The Magazine
July 5, 2021
“Shared Celebration,” by R. Kikuo Johnson.
Onward and Upward with the Arts
Where Did That Cockatoo Come From?
Birds native to Australasia are being found in Renaissance paintings—and in medieval manuscripts. Their presence exposes the depth of ancient trade routes.
By Rebecca Mead
Annals of Inquiry
What Deadlines Do to Lifetimes
Can we find a balance between structuring our time and squandering it?
By Rachel Syme
A Reporter at Large
Kyle Rittenhouse, American Vigilante
After he killed two people in Kenosha, opportunists turned his case into a polarizing spectacle.
By Paige Williams
American Chronicles
In a Divided Country, Communal Living Redefines Togetherness
The traditional home is under renovation. Can people find meaning in groups?
By Nathan Heller
More Reporting
The Critics
Pop Music
How Sun Ra Taught Us to Believe in the Impossible
The visionary jazz artist sketched an “Astro-Black mythology” that aligned ancient Egyptian history with a future human exodus “beyond the stars.”
By Hua Hsu
Briefly Noted
“Everybody,” “Geniuses at War,” “Filthy Animals,” and “The Great Mistake.”
Are All Short Stories O. Henry Stories?
The writer’s signature style of ending—a final, thrilling note—has the touch of magic that distinguishes the form at its best.
By Louis Menand
Podcast Dept.
The Secret Hollywood of “You Must Remember This”
We tend to get sentimental about the movies. For seven years, Karina Longworth has deconstructed the industry’s myths without losing sight of its magic.
By Margaret Talbot
The Current Cinema
Questlove’s “Summer of Soul” Pulses with Long-Silenced Beats
The music star’s directorial début, a documentary about the Harlem Cultural Festival of 1969, knits a wealth of unseen footage into a joyous whole.
By Anthony Lane
More Criticism
The Talk of the Town
Jeannie Suk Gersen on the Supreme Court’s term; you can’t avoid the cold; a cinematographer’s centennial; Oyster Island uncovered; in Jacques Pépin’s kitchen.
The Supreme Court’s Surprising Term
During a time when the country has been starkly divided on matters ranging from the pandemic to the Presidency, the Court has largely avoided partisanship.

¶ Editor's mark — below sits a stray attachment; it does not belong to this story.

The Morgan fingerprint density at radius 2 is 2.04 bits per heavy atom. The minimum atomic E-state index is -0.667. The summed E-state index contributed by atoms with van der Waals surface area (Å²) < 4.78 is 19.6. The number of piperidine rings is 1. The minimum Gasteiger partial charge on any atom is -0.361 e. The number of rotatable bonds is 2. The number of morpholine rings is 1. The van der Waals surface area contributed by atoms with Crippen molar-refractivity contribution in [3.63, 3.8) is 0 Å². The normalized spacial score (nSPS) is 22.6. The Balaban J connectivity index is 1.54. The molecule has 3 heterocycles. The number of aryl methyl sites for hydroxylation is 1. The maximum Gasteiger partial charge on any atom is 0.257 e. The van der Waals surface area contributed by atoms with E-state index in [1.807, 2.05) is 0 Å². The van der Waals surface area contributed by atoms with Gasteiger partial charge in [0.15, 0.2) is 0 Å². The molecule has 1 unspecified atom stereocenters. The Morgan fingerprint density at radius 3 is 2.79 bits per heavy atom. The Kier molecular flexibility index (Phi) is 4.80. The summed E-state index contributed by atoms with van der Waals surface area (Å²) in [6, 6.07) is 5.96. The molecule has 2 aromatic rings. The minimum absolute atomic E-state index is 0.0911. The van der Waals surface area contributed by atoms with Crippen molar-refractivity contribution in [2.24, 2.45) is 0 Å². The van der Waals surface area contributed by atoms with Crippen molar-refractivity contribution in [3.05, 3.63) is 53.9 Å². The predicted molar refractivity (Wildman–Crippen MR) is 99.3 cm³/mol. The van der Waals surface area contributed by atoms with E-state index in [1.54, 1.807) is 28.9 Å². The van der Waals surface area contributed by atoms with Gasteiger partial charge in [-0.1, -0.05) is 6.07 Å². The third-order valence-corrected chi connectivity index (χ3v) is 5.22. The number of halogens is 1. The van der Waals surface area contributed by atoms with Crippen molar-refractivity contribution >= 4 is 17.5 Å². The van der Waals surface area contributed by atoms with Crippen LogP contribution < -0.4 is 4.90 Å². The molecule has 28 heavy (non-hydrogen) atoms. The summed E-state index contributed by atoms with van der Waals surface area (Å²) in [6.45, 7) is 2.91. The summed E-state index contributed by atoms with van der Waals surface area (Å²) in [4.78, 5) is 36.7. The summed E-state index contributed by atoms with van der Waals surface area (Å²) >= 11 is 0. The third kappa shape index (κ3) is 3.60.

By Jeannie Suk Gersen
Cough, Cough
The Plague After the Plague
Amid the emergence from COVID-19, it seems that everyone—following the tradition of Frank Sinatra, E.T., and, presumably, Sneezy—has caught the cold.
By Nick Paumgarten
Funny Friends
A Hundredth-Birthday Serenade, from Bill Murray
The actor and Ivan Reitman, the director, throw a Zoom bash for their centenarian “Stripes” cinematographer, Bill Butler, and swap stories about John Candy and the Teamsters.
By Sarah Larson
Dept. of Exploring
An Expedition to New York Harbor’s Secret, Transient Island
Six explorers drop anchor at Oyster Island, a tiny speck of land near the Statue of Liberty that emerges from the depths only during unusually low tides, when the moon is full and close.
By Robert Sullivan
Eating Out
Feeding the Chef Who Fed Eisenhower and de Gaulle
The restaurateur Angie Mar, who recently closed the Beatrice Inn, visits Jacques Pépin with a chicken pie and a pair of cured pheasants to test the menu for her new brasserie, Les Trois Chevaux.
By Rachel Felder
More Talk of the Town
Shouts & Murmurs
Shouts & Murmurs
Lesser Known Rejection Stories
Before he had bees, Burt had failed partnerships with dragonflies.
By Taylor Kay Phillips
More Shouts & Murmurs
“My Apology”
“My apology, Leffler informs me, is tone-deaf and insufficient.”
By Sam Lipsyte
More Fiction
Puzzles & Games Dept.
The Crossword: Wednesday, June 23, 2021
A moderately challenging puzzle.
By Patrick Berry
“There are no words / for why that I // can find fast / enough.”
By Jorie Graham
“You shout from the other room / You ask me how to spell boogie-woogie.”
By Adam Zagajewski
More Poetry
Goings On About Town
The Complicated Legacy of the Automobile, at MOMA
The show “Automania,” opening on July 4, considers the emblem of freedom, whose fossil-fuel emissions are a major cause of global warming.
Tables for Two
Learning to Love Goat Kidneys and Testicles at Dhamaka
Pig head and goat offal are highlights of the menu at the new Lower East Side restaurant, in Essex Market, whose owners are focussed on expanding diners’ understanding of Indian food.
By Hannah Goldfield
More Goings On About Town
Letters should be sent with the writer’s name, address, and daytime phone number via e-mail to​. Letters may be edited for length and clarity, and may be published in any medium. We regret that owing to the volume of correspondence we cannot reply to every letter.
Letters from our Readers
Listen to the New Yorker Radio Hour
Buy the Cover
Play the Crossword
Play the Jigsaw Puzzle
Follow Us
© 2021 Condé Nast. All rights reserved. Use of and/or registration on any portion of this site constitutes acceptance of our User Agreement (updated as of 1/1/21) and Privacy Policy and Cookie Statement (updated as of 1/1/21). Your California Privacy Rights. The material on this site may not be reproduced, distributed, transmitted, cached or otherwise used, except with the prior written permission of Condé Nast. The New Yorker may earn a portion of sales from products and services that are purchased through links on our site as part of our affiliate partnerships with retailers. Ad Choices